California’s pro-abortion governor is punishing Walgreens just for agreeing to follow state laws that protect unborn babies from abortion.
The pharmacy chain soon plans to begin selling abortion drugs in more than half the country after the Biden administration dropped safety regulations for mifepristone in January. However, Walgreens also said it will abide by the laws in states that ban or restrict abortions, and that made California Gov. Gavin Newsom angry.
This week, Newsom’s administration announced that the state will not renew a $54 million contract with Walgreens as a result, Fox News reports.
“We’re serious about not investing in companies that cave to the extremist agenda of the @GOP,” the Democrat governor wrote Wednesday on Twitter.
While claiming “moral” superiority, Newsom bragged about how big the California economy is, suggesting Walgreens had better cave to his own pro-abortion demands and risk legal action in pro-life states, or the business will suffer, the report continues.
“California is on track to be the fourth largest economy in the world and we will leverage our market power to defend the right to choose,” he said in a statement.
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In an interview with Politico, Newsom continued, “So, we have, we believe, moral authority, but we also have formal authority and will exercise it in partnership with the Legislature, and in the absence of that, through executive action.”
Responding, a Walgreens spokesperson told Fox News that the governor’s claims are “false and misleading,” and the company plans to sell abortion drugs in states where it is legal to do so.
“We are deeply disappointed by the decision by the state of California not to renew our longstanding contract due to false and misleading information,” the spokesperson said. “Walgreens is facing the same circumstances as all retail pharmacies, and no other retail pharmacies have said that they would approach this situation differently, so it’s unclear where this contract would now be moved.”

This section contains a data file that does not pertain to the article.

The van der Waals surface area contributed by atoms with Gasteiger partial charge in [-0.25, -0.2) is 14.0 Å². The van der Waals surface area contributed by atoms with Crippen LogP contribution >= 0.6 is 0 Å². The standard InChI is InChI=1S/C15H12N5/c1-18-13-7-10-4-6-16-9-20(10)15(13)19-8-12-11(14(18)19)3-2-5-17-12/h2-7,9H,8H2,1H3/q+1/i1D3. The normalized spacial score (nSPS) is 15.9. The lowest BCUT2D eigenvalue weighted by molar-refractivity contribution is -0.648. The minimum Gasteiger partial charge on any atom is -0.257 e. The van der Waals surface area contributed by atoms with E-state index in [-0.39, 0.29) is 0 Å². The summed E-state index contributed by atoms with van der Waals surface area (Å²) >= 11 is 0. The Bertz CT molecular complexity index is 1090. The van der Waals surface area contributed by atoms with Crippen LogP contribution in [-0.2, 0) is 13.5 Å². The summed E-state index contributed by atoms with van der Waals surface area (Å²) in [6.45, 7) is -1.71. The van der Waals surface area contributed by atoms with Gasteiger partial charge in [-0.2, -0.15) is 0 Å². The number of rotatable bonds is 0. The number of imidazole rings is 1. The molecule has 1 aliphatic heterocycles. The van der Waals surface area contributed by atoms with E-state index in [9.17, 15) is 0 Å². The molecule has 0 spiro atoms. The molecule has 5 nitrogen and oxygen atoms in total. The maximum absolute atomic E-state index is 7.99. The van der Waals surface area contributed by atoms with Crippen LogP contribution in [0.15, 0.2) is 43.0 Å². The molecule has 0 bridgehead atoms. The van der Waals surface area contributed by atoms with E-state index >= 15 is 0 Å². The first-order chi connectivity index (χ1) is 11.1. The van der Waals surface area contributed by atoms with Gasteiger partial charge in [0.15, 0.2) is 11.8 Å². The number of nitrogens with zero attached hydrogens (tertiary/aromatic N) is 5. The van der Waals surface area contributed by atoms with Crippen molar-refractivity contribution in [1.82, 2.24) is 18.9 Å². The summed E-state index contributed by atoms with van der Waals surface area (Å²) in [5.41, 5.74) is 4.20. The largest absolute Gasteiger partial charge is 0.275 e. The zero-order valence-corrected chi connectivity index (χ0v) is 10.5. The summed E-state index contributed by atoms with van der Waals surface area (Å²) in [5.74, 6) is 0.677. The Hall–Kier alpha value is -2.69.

Earlier this year, CVS and RiteAid also announced plans to begin selling abortion drugs that are used to kill unborn babies up to about 10 weeks of pregnancy.
Their decisions came after the Biden administration dropped safety regulations for the dangerous abortion drug mifepristone, which has been linked to the deaths of millions of babies and dozens of women. Previously, mifepristone only could be dispensed by FDA-approved abortion facilities, medical offices and hospitals under the direct supervision of a licensed physician.
In response, pro-life advocates launched boycotts and 20 Republican state attorneys general sent letters to the pharmacies warning them not to sell abortion drugs in their states. The state leaders said the Biden administration’s changes are dangerous and illegal, and they will take legal action if pharmacies violate state or federal laws.
The attorneys general pointed the companies to a federal law that bans mailing abortion drugs, as well as their individual state laws that prohibit or restrict abortion drugs. They also expressed concerns about the well-being of women and children in their states, noting the risk of injury and death as well as coerced and forced abortions.
“Abortion pills impose far higher risks of complications compared to surgical abortions. In addition, abortion pills, especially when distributed by mail, make coerced abortions much easier,” they said.
Walgreens responded to the letter by confirming that it does not plan to sell abortion drugs in their states.
The drug mifepristone, typically used with a second drug, misoprostol, now is used for more than half of all abortions in the U.S. every year, or nearly half a million unborn babies, according to the Guttmacher Institute.
The FDA has linked mifepristone to at least 28 women’s deaths and 4,000 serious complications between 2000 and 2018. However, under President Barack Obama, the FDA stopped requiring that non-fatal complications from mifepristone be reported. So the numbers almost certainly are much higher.
Studies indicate the risks are more common than what abortion activists often claim, with as many as one in 17 women requiring hospital treatment.
Right now, a federal judge is considering a lawsuit from four medical groups that challenges the FDA approval of mifepristone as an abortion drug. The medical organizations accused the agency of ignoring evidence of safety problems and failing to properly study the risks.